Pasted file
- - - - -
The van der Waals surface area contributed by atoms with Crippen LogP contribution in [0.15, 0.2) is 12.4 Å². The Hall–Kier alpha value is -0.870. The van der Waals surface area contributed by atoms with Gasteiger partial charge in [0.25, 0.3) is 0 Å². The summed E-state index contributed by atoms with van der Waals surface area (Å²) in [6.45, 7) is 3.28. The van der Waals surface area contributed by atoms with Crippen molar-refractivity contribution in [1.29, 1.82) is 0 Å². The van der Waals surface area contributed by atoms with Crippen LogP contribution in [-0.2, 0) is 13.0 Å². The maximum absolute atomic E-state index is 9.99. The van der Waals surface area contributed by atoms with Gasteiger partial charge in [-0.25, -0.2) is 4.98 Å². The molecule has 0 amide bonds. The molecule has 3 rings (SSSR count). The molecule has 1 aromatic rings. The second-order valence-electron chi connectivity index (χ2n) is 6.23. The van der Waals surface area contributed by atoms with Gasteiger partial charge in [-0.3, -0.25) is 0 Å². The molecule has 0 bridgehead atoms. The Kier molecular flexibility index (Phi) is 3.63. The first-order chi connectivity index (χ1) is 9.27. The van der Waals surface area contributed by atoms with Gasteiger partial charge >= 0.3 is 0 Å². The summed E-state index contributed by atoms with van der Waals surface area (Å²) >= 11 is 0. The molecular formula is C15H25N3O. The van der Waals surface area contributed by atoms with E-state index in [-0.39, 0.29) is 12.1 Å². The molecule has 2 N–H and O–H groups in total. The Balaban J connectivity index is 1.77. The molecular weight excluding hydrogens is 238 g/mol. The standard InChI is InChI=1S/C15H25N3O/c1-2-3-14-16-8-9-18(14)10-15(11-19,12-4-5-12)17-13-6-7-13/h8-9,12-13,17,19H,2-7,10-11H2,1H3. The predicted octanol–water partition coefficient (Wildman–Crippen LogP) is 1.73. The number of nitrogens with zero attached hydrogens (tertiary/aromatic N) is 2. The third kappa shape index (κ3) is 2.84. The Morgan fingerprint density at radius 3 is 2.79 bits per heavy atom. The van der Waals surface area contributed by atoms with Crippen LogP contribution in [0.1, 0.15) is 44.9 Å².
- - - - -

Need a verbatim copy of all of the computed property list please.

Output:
The van der Waals surface area contributed by atoms with Crippen LogP contribution in [0.15, 0.2) is 12.4 Å². The Hall–Kier alpha value is -0.870. The van der Waals surface area contributed by atoms with Gasteiger partial charge in [0.25, 0.3) is 0 Å². The summed E-state index contributed by atoms with van der Waals surface area (Å²) in [6.45, 7) is 3.28. The van der Waals surface area contributed by atoms with Crippen molar-refractivity contribution in [1.29, 1.82) is 0 Å². The van der Waals surface area contributed by atoms with Crippen LogP contribution in [-0.2, 0) is 13.0 Å². The maximum absolute atomic E-state index is 9.99. The van der Waals surface area contributed by atoms with Gasteiger partial charge in [-0.25, -0.2) is 4.98 Å². The molecule has 0 amide bonds. The molecule has 3 rings (SSSR count). The molecule has 1 aromatic rings. The second-order valence-electron chi connectivity index (χ2n) is 6.23. The van der Waals surface area contributed by atoms with Gasteiger partial charge in [-0.3, -0.25) is 0 Å². The molecule has 0 bridgehead atoms. The Kier molecular flexibility index (Phi) is 3.63. The first-order chi connectivity index (χ1) is 9.27. The van der Waals surface area contributed by atoms with Gasteiger partial charge >= 0.3 is 0 Å². The summed E-state index contributed by atoms with van der Waals surface area (Å²) >= 11 is 0. The molecular formula is C15H25N3O. The van der Waals surface area contributed by atoms with E-state index in [-0.39, 0.29) is 12.1 Å². The molecule has 2 N–H and O–H groups in total. The Balaban J connectivity index is 1.77. The molecular weight excluding hydrogens is 238 g/mol. The standard InChI is InChI=1S/C15H25N3O/c1-2-3-14-16-8-9-18(14)10-15(11-19,12-4-5-12)17-13-6-7-13/h8-9,12-13,17,19H,2-7,10-11H2,1H3. The predicted octanol–water partition coefficient (Wildman–Crippen LogP) is 1.73. The number of nitrogens with zero attached hydrogens (tertiary/aromatic N) is 2. The third kappa shape index (κ3) is 2.84. The Morgan fingerprint density at radius 3 is 2.79 bits per heavy atom. The van der Waals surface area contributed by atoms with Crippen LogP contribution in [0.1, 0.15) is 44.9 Å².